Understanding Uptime and Downtime – Tips to Minimise Website Downtime

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Let’s take a scenario. Your offline business is booming. You decide to take it to the next level and bring it online. You invest a lot of capital paying fees for the developer to build your website and on other related plugins. You spend a lot of time researching on SEO to rank your website on top of the Google search engine. You do everything you can to speed you your page load speed. However, your website frequently malfunctions, and the user is unable to reach and interact with your website. The result would be disappointing, isn’t it? Not only would it result in a loss of money, but also it can damage the SEO and your reputation in the market. Thus, it is essential to keep your website functioning all the time, in other words, have a maximum uptime score, and avoid downtime at all cost. Although there are many factors which contribute towards frequent downtime for your website, the type of hosting your website is hosted on also matters. Hosting types like VPS Hosting or Cloud Hosting can guarantee reliability by providing maximum uptime score. 

What are uptime and downtime?

Uptime is the time for which your website is active or in a perfect working condition. It is antagonistic to downtime, which measures the time for which the site is not active. The availability of a website is measured through uptime. Higher the uptime value, the better is for your website and business. Downtime refers to unplanned inactiveness of the website. Planned downtime is sometimes essential during up-gradation of software and hardware or during maintenance. 

Common reasons for frequent downtime

  1. Type of hosting: Shared Hosting is the go-to option for new website owners on a budget. However, it comes with its own set of problems. As many users share the same resources, any problem that affects any of them can have an adverse effect on your website as well. Cloud Hosting has the reputation of providing the maximum uptime and performance score. 
  2. Traffic surge: A sudden surge in traffic, especially if your website is hosted on Shared Hosting with limited resources, may result in your website crashing. There is a limitation to the number of requests to your website that the server can handle. It is usually determined by the PHP workers. Anything exceeding that threshold may lead to downtime.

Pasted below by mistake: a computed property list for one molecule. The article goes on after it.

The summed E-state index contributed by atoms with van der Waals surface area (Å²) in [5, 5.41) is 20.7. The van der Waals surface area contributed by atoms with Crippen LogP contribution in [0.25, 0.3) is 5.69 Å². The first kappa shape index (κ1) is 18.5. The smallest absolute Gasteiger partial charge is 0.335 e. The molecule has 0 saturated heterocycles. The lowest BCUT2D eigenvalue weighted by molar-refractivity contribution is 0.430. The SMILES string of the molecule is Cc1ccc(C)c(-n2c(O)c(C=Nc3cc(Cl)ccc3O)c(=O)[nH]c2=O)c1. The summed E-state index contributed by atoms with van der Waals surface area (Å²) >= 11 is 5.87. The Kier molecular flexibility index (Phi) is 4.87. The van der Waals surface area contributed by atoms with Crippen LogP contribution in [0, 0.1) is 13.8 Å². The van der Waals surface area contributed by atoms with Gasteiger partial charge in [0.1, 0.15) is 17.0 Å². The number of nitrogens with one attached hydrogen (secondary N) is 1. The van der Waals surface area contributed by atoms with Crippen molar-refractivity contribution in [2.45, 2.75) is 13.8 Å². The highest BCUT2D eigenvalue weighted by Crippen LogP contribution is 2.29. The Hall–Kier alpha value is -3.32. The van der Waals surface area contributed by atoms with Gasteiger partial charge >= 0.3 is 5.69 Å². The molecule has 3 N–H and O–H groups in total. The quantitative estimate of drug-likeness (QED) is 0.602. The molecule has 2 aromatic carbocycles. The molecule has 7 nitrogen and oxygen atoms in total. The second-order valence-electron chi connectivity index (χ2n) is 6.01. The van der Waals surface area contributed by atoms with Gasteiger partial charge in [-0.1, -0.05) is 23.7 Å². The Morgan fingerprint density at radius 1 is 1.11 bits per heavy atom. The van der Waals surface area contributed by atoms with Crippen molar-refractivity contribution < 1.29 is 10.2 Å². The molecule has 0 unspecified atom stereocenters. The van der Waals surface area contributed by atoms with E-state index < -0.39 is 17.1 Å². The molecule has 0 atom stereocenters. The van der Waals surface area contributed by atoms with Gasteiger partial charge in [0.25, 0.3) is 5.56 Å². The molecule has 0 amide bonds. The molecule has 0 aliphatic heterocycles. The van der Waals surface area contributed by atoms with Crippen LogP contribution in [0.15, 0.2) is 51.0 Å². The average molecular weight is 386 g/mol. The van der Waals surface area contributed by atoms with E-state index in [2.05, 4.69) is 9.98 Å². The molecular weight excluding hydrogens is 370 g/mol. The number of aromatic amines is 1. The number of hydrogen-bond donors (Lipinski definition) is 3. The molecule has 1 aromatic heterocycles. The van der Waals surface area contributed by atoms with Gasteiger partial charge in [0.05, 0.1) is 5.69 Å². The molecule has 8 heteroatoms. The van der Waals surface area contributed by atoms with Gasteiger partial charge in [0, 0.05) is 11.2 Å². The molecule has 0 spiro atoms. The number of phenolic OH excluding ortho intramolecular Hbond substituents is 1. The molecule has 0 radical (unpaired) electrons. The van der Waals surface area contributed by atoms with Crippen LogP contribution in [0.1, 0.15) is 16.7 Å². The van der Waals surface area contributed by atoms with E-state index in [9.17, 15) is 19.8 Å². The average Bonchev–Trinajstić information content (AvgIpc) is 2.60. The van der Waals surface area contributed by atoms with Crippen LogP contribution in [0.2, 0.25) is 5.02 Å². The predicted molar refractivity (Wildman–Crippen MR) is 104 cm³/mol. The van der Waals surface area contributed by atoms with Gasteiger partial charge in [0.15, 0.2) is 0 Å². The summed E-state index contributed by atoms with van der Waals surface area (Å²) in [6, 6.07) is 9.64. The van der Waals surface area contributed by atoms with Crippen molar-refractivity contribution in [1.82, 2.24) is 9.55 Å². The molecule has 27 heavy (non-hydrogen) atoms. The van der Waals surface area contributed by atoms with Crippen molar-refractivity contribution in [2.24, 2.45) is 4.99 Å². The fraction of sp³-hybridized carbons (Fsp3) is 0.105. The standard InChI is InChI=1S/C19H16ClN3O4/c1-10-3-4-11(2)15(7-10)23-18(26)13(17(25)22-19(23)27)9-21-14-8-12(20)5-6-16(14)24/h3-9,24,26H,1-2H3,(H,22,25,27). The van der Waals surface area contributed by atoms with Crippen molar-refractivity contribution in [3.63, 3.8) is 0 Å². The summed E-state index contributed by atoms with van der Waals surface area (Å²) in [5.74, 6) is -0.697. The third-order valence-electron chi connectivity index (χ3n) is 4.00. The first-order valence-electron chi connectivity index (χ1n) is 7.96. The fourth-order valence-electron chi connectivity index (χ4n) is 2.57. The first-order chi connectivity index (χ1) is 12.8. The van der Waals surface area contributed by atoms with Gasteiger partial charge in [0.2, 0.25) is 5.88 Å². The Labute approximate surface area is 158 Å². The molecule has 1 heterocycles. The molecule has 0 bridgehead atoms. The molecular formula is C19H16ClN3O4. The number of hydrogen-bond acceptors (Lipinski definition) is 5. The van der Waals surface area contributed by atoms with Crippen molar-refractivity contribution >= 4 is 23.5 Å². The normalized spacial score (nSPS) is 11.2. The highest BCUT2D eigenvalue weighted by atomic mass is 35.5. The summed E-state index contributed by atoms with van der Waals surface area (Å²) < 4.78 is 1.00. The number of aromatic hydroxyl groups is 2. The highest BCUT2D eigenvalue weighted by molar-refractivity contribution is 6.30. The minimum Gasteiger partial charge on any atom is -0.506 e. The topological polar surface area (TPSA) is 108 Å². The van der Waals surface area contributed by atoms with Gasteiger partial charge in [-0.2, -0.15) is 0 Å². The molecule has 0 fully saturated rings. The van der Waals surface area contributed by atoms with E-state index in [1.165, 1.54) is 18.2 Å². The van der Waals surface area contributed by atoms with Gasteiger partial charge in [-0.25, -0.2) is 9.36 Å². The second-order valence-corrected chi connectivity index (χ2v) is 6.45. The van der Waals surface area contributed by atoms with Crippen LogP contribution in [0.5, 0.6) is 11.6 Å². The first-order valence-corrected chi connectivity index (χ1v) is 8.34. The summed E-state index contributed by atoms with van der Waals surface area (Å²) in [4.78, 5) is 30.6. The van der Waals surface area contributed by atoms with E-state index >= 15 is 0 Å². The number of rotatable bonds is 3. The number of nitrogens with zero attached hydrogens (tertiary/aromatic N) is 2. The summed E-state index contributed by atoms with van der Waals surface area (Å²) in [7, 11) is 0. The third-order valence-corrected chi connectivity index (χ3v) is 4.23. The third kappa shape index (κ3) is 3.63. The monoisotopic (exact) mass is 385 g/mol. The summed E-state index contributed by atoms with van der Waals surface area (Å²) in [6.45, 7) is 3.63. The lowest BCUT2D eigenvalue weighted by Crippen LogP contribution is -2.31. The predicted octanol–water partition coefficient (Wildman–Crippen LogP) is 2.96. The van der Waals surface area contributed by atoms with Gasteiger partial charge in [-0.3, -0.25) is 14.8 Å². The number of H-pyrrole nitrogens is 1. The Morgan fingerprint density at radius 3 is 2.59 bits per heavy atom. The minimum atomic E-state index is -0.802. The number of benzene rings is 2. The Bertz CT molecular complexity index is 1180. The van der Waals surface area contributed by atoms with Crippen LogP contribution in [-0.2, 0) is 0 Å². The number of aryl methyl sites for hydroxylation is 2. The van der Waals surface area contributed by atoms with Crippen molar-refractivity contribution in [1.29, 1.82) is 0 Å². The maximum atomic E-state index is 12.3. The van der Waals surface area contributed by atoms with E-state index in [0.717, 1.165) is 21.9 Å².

3. Cyberattack: Malware attacks or hacking attempts could also resulting in website downtime. A sudden surge in traffic could be a result of a DDoS attack, which could leave your website unavailable for hours. 
  4. Hardware and software malfunctioning: There could be a major problem at the data centre which could leave your website unreachable to the users. There could be software issues as well, such as incompatible themes or plugins running with a different version of WordPress. 
  5. Human error: Human beings are prone to make mistakes. Many surveys suggest that at least 40% of the server outage happens due to human error. Carelessness or accidents on the part of people handling the server can also result in frequent downtime. 

Tips to minimise website downtime:

  1. Understand the root cause: The solutions may be applicable only when you know the root cause of the problem. There could be many factors that may be contributing to your website downtime. Not only would it enable you to fix the problem promptly and restore your website on the internet but can also prevent future mishappenings.
  2. Use the right host and provider: Frequent downtime may be as a result of the hosting or the package you have subscribed to. Consider changing your hosting provider and switching to Cloud Hosting if you face downtime.
  3. Use CDN: Content Delivery Networks act as a buffer between the user’s browser and the server. It helps by providing static content to the user even if the website is down. It also acts as an added layer of security against bots and DDoS attacks.  
  4. Implement monitoring:    There are many free and paid plugins out there which can keep a vigil on your website for the downtime and can notify you instantly. The sooner you get aware of the problem, the faster you would be able to restore it back. Websites like Pingdom and Down Notifier also can provide valuable statistics and metrics which can help you develop an action plan.
  5. Increase security: Cyberattacks are on the rise each year. Malicious attempts by hackers to gain access to your website may result in downtime. Especially if your website has stored sensitive information such as credit card details, then your website may be vulnerable to such attacks. Implement best security practices and the required plugins and firewall to your website to keep your website guarded.
  6. Regular backup: All business website owners are advised to have a disaster backup and recovery plan in hand. Implementing regular backups can give you a copy of your website, which can help you restore at times of disaster. This also gives you a competitive edge to your business. The capability to restore in times of disaster compared to your competitors can give you that necessary advantage in the market.

Conclusion:

From a website owner’s perspective having a 100% uptime score would be an ideal scenario. However, some of the downtimes are inevitable. Cloud Hosting can give you the required technology, especially for dynamic websites like e-commerce. The above-mentioned tips can help you minimise downtime. However, it is important to have a downtime page as well. During planned downtime, it assures the user that your website would be back soon. It is also important to keep your page load speed optimised by avoiding unnecessary themes and plugins. Having a plan to tackle downtime is the best way to deal with this menace.

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